De Blasio had his own close call with an electric scooter in the city back in September.
The mayor was struck on the arm by a man who was riding an e-scooter with his seven-year-old daughter as he stepped on to a crosswalk in Lower Manhattan.
De Blasio escaped unscathed during the collision.
Meanwhile, the girl fell off the scooter, with both her and her father suffering minor scratches. They were reportedly not wearing helmets at the time.
New York state legalized the use of electric bicycles and scooters last January, but shared app-based scooter programs are still banned in Manhattan. In June, the New York City Council approved several bills legalizing the private use of electric scooters and bicycles
Revel bikes are exempt from the ban on electric bike and scooter sharing programs in Manhattan because they are classed as motorcycles or mopeds. Revel was temporarily banned last year following a string of rider deaths before being reinstated
At the time the mayor’s office released a statement encouraging New Yorkers to ‘obey traffic signals and wear a helmet.’
The rollout of e-scooters and e-bikes has been a source of much back and forth in New York City.
This April, the city’s Department of Transportation announced Bird, Lime, and VeoRide had been selected for its first e-scooter pilot.
They will each trial 1,000 e-scooters in the Bronx by the summer.
This comes after Governor Andrew Cuomo lifted the state’s ban on electric bikes and scooters last January.
The move spelled a huge win for delivery workers who use electric bikes and scooters for work and complained of being targeted by police officers in the city.
The New York City Council then legalized the private use of electric scooters and bicycles in the city’s five boroughs and announced that e-scooter companies could apply for the shared electric scooter pilot program.
Lisa Banes, 65, was hit while crossing the intersection of Amsterdam Avenue and West 64th Street on the Upper West Side at about 6.30pm on June 4
Under the city bill, e-bikes can travel at up to 25 mph (40 km/h), and e-scooters up to 20 mph (30 km/h).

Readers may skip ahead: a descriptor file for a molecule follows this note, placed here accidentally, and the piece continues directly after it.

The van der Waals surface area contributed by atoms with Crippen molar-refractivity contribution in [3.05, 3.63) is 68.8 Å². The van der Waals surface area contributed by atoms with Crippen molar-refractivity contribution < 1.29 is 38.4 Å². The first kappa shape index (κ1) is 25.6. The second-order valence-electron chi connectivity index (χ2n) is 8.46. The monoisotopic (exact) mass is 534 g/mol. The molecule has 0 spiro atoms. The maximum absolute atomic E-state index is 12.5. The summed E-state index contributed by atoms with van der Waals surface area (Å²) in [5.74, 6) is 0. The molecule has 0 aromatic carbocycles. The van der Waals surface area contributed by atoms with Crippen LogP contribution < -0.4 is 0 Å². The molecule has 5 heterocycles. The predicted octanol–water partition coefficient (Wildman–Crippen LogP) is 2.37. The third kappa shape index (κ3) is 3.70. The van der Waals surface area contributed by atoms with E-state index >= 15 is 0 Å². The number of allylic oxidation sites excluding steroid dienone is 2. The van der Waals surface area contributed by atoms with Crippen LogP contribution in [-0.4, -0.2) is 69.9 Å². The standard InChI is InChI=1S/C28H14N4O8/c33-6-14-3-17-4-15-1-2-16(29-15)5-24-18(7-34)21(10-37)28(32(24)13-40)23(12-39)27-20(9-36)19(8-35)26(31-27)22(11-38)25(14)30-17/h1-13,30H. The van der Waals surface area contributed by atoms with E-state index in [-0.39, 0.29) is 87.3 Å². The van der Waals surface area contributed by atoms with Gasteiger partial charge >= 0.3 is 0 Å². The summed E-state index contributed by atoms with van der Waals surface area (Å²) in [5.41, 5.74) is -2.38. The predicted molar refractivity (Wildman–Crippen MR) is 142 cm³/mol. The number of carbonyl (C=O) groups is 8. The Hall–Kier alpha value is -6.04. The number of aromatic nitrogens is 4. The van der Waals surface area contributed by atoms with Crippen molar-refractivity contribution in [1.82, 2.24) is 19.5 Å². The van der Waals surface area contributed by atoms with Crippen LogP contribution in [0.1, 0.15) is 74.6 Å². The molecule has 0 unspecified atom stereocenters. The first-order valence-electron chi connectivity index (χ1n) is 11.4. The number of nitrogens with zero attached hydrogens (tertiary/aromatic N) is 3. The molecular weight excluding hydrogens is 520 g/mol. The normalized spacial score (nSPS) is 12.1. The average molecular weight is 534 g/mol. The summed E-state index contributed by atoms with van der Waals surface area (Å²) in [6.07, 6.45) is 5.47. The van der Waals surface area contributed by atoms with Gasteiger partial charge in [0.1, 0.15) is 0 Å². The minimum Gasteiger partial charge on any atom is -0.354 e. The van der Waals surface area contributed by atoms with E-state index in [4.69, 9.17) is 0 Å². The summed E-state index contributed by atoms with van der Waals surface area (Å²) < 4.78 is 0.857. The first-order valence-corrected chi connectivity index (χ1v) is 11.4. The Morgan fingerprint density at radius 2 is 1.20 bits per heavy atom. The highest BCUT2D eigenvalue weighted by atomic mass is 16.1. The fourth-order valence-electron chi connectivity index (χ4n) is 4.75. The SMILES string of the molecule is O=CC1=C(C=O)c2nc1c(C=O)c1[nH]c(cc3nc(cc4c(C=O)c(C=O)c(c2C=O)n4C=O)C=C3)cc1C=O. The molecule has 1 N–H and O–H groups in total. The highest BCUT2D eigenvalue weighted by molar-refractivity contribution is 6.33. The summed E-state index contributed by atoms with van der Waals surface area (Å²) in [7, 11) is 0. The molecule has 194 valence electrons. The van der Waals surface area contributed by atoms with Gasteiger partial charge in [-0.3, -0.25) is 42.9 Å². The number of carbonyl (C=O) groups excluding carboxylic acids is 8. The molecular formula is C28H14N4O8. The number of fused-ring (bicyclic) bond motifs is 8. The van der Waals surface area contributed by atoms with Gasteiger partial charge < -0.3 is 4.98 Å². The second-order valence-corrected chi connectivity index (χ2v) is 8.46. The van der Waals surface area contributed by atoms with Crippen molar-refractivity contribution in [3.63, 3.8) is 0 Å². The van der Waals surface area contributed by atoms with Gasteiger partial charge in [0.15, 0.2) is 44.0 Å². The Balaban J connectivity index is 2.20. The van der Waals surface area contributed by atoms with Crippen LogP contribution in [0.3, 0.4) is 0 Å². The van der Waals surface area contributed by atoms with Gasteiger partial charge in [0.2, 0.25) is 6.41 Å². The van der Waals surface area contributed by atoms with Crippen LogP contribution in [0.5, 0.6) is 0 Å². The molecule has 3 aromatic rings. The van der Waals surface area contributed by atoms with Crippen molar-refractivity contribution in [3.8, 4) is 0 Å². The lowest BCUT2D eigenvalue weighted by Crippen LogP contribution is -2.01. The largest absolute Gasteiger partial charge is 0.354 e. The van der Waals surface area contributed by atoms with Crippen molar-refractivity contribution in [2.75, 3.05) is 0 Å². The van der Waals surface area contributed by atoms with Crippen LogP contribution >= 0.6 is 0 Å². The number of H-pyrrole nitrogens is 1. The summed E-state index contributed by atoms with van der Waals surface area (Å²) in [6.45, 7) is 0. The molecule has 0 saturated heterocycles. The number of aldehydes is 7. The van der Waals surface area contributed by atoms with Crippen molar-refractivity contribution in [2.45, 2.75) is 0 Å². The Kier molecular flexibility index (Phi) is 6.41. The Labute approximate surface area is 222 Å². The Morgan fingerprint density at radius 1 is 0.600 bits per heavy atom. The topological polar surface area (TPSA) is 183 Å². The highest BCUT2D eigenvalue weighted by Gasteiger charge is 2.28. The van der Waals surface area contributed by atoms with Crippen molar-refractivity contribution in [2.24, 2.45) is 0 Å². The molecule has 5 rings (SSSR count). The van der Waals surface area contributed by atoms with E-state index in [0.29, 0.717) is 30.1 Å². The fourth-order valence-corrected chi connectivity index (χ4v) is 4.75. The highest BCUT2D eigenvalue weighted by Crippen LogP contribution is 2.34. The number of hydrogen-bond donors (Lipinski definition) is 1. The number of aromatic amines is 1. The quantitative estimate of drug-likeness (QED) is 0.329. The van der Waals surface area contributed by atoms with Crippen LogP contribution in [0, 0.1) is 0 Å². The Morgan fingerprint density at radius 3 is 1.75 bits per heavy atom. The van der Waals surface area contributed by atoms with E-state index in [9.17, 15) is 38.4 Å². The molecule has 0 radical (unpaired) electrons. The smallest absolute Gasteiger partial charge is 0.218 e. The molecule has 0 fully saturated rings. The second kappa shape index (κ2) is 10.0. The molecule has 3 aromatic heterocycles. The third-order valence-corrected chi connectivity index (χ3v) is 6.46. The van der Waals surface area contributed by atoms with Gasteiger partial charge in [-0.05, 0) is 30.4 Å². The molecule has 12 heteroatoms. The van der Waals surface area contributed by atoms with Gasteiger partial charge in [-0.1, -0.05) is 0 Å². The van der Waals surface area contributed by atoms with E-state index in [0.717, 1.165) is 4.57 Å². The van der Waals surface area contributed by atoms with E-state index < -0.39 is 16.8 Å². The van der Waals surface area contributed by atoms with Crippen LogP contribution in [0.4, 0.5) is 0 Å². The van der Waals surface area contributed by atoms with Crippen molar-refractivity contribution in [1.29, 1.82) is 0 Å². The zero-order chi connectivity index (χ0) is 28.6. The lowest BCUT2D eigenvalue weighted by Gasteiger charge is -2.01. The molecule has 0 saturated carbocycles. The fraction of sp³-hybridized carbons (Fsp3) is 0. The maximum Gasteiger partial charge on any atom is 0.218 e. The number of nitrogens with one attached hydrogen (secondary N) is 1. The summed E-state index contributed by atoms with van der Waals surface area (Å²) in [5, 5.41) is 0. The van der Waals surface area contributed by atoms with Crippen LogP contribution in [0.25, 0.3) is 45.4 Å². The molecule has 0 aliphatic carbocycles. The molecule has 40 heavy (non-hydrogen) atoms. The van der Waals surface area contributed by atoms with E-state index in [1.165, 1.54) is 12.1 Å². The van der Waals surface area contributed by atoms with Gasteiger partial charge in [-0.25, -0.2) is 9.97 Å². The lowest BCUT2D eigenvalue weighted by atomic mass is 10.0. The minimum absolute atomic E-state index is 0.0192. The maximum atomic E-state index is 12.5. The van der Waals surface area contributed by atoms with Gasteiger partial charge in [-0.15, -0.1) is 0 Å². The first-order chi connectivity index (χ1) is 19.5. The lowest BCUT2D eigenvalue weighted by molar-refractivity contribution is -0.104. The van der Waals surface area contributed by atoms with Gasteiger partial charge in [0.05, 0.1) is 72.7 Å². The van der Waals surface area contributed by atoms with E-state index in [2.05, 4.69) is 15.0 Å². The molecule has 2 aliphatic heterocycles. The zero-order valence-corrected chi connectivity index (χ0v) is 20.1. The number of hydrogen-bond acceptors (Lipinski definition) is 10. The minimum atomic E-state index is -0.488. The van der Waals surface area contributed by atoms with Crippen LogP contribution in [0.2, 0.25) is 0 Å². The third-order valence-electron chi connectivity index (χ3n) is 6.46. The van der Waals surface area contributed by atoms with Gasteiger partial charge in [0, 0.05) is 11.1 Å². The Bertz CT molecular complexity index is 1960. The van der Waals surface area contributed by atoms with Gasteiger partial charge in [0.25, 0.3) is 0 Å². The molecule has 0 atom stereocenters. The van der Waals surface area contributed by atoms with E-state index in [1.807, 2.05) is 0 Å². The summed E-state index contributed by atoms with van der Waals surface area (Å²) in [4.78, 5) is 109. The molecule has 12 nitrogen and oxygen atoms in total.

Shared electric scooter companies are still banned in Manhattan.
However, the city’s docked bike-share program Citi Bike – which includes electric bikes – already has a permit in the city.
Gone Girl and Cocktail actress Banes died Monday – 10 days after she was mowed down in a hit-and-run by a scooter on June 4.
The 65-year-old, from Los Angeles, was on her way to meet her wife for a dinner party on the Upper West Side when she was struck by a rider who blew through a red light.
Banes suffered a traumatic brain injury and had been in critical care at Mount Sinai Morningside hospital before she succumbed to her injuries Monday.
Confirming Banes’ death, a representative told Entertainment Tonight: ‘We are heartsick over Lisa’s tragic and senseless passing.
‘She was a woman of great spirit, kindness and generosity and dedicated to her work, whether on stage or in front of a camera and even more so to her wife, family and friends.’
‘We were blessed to have had her in our lives,’ the rep added.
Banes had been on her way to meet her wife Kathryn Kranhold (right), a former Wall Street Journal writer, for a dinner party on the Upper West Side
Banes starred with Ben Affleck in Gone Girl, playing Marybeth Elliott
Lisa Banes is seen with Tom Cruise in the 1988 film Cocktail (left), and Kathryn Kranhold, Banes’ wife at a book party with author Ken Wells (right)
The force of the scooter’s impact sent Banes flying off the crosswalk. She was rushed by ambulance to Mount Sinai Morningside hospital
The street where Lisa Banes was hit was cordoned off by police on Saturday as cops investigated
NYPD officers were seen guarding the cordon as forensic teams got to work
Witnesses said the scooter rider ran a red light at the intersection of Amsterdam Avenue and West 64th Street and then fled after knocking Banes over.
An NYPD spokesperson said Monday night that no arrests have been made in the case.
The TV and film star, who lives in Los Angeles, had been visiting NYC for the first time since the pandemic.
Kranhold, a former Wall Street Journal writer, last week issued an urgent appeal for the public to come forward with any information about the hit-and-run.
‘We have several days ahead of us to pray for Lisa,’ the worried wife told the Daily News.
‘If anyone has any information about the scooter driver, we ask them to please call police.’
Born in Ohio and raised in Colorado, Banes attended Julliard in New York, world renowned as a performing arts school, before launching prolific acting career, according to the
She married Kranhold at an intimate ceremony about four years ago at City Hall.
Reacting to the news last night, Banes’ friend and singer Jill Sobule shared a photo of the pair together in a book store, tweeting: ‘Just busted. Lisa Banes was magnificent, hilarious, and big-hearted – always helped me though the hard times. She was so beloved by so many.’